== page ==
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History and Basic Concepts

  • Hugh Davson
  • Berislav Zloković
  • Ljubisa Rakić
  • Malcolm B. Segal
Chapter

Abstract

The concept of the blood-brain barrier derives from the classical studies of the pioneers in chemotherapy, such as Ehrlich, who administered dyestuffs parenterally in the hope that they would attack infective organisms. Thus Ehrlich observed that many dyes, after intravenous injection, stained the tissues of practically the whole body, while the brain was spared. Later, Lewandowsky (1900) showed that the Prussian blue reagents (iron salt and potassium ferrocyanide) did not pass from blood to brain, and he formulated clearly the concept of the blood-brain barrier (Bluthirnschranke). The more definitive demonstration of the barrier we owe to Goldmann, who showed (1909) that, after intravenous injection with trypan blue, the brain was unstained; the dye did not enter the cerebrospinal fluid (CSF), although the choroid plexuses and meninges were stained. In a second paper (Goldmann, 1913), he described experiments in which trypan blue was injected into the CSF; in this event, the brain tissue was strongly stained, so that Goldmann rightly concluded that there was, indeed, a barrier between blood, on the one hand, and brain tissue on the other. Any argument that the failure to stain the brain with trypan blue after intravenous injection was due to a peculiar staining feature of the nervous tissue was negated by this fundamental ‘second experiment’, the first experiment being the demonstration that nervous tissue was unstained after intravenous injection.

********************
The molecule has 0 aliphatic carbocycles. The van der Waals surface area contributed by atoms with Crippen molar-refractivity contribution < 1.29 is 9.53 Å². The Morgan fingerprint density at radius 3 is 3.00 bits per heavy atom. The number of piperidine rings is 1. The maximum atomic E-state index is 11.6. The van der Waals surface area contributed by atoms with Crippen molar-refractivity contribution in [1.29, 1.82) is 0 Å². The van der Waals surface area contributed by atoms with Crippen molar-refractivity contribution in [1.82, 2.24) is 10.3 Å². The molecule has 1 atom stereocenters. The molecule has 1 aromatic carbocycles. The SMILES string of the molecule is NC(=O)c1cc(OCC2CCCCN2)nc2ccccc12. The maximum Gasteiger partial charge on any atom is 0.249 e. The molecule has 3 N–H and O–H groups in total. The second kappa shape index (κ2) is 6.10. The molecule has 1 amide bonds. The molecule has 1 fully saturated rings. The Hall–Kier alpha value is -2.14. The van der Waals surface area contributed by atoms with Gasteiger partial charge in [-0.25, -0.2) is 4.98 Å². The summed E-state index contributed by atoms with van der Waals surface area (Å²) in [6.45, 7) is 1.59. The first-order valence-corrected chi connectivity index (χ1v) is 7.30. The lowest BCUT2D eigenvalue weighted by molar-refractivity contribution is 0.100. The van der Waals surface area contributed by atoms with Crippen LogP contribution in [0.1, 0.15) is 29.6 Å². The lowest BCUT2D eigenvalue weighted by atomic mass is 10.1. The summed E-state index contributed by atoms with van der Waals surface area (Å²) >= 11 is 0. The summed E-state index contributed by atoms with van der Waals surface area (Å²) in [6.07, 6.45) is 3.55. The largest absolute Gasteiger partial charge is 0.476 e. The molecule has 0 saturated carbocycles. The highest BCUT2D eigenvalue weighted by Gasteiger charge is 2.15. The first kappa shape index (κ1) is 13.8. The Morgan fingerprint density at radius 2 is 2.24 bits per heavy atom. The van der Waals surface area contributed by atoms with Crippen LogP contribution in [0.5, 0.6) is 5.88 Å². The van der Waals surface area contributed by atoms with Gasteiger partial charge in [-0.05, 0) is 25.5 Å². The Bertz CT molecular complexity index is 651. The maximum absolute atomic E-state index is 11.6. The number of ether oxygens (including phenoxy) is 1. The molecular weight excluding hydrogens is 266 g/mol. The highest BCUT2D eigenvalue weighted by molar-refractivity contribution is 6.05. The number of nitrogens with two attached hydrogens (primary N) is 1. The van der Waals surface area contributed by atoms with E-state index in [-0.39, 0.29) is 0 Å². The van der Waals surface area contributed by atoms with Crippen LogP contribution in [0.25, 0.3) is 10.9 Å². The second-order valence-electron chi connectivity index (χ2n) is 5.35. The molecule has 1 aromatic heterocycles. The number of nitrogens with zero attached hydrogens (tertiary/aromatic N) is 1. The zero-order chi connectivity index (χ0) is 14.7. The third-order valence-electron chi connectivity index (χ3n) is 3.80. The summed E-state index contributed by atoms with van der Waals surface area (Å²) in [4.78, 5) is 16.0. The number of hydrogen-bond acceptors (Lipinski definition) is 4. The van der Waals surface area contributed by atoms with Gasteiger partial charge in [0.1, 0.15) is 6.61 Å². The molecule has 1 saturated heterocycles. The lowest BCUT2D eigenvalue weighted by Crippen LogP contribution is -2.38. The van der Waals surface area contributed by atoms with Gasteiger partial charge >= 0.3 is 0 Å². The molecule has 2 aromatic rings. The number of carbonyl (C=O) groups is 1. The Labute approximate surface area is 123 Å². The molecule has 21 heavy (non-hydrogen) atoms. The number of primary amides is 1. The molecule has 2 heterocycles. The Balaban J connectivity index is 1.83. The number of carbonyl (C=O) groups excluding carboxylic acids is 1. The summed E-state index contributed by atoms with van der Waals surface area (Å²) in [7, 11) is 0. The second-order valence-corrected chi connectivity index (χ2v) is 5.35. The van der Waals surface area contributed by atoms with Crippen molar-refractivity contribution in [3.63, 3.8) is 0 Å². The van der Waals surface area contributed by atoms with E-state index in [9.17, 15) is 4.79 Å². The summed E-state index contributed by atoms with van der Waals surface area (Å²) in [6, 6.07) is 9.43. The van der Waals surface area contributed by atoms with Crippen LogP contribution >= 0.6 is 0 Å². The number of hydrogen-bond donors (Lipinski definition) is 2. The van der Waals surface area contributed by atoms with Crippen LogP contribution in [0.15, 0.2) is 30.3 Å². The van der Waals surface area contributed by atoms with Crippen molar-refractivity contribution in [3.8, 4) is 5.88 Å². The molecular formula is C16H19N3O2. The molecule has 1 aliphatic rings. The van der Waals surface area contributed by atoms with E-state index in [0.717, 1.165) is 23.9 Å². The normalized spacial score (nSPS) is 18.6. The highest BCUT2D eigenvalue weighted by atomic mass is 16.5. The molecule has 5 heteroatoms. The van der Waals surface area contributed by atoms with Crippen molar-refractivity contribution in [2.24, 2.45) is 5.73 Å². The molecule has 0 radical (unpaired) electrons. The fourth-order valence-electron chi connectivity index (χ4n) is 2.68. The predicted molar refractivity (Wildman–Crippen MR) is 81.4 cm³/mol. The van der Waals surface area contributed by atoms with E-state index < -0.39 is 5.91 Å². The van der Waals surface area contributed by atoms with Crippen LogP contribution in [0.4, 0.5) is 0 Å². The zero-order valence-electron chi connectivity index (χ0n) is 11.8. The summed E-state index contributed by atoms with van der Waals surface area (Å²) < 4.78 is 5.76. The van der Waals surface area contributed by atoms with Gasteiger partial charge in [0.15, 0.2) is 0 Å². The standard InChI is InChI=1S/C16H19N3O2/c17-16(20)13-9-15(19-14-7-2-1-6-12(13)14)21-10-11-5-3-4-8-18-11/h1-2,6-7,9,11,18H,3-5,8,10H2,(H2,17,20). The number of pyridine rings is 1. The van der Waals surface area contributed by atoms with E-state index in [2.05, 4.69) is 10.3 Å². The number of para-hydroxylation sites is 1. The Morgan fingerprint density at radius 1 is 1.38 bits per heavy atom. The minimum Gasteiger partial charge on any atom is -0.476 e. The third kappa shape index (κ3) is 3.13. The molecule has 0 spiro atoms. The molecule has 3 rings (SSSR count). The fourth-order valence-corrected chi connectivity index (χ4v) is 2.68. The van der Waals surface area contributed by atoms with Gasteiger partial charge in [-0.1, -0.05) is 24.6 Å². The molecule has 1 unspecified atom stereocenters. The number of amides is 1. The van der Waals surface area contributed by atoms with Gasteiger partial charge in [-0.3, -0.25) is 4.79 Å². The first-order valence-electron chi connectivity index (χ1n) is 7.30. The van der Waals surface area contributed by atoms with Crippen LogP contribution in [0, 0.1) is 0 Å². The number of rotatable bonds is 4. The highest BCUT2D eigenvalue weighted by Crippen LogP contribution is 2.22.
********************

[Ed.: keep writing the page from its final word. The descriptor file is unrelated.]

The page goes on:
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Copyright information

© The authors 1993

Authors and Affiliations

  • Hugh Davson
    • 1
  • Berislav Zloković
    • 2
  • Ljubisa Rakić
    • 3
  • Malcolm B. Segal
    • 1
  1. 1.Sherrington School of Physiology UMDSGuy’s and St Thomas’s HospitalsLondonUK
  2. 2.USC School of MedicineLos AngelesUSA
  3. 3.School of MedicineBelgradeSerbia

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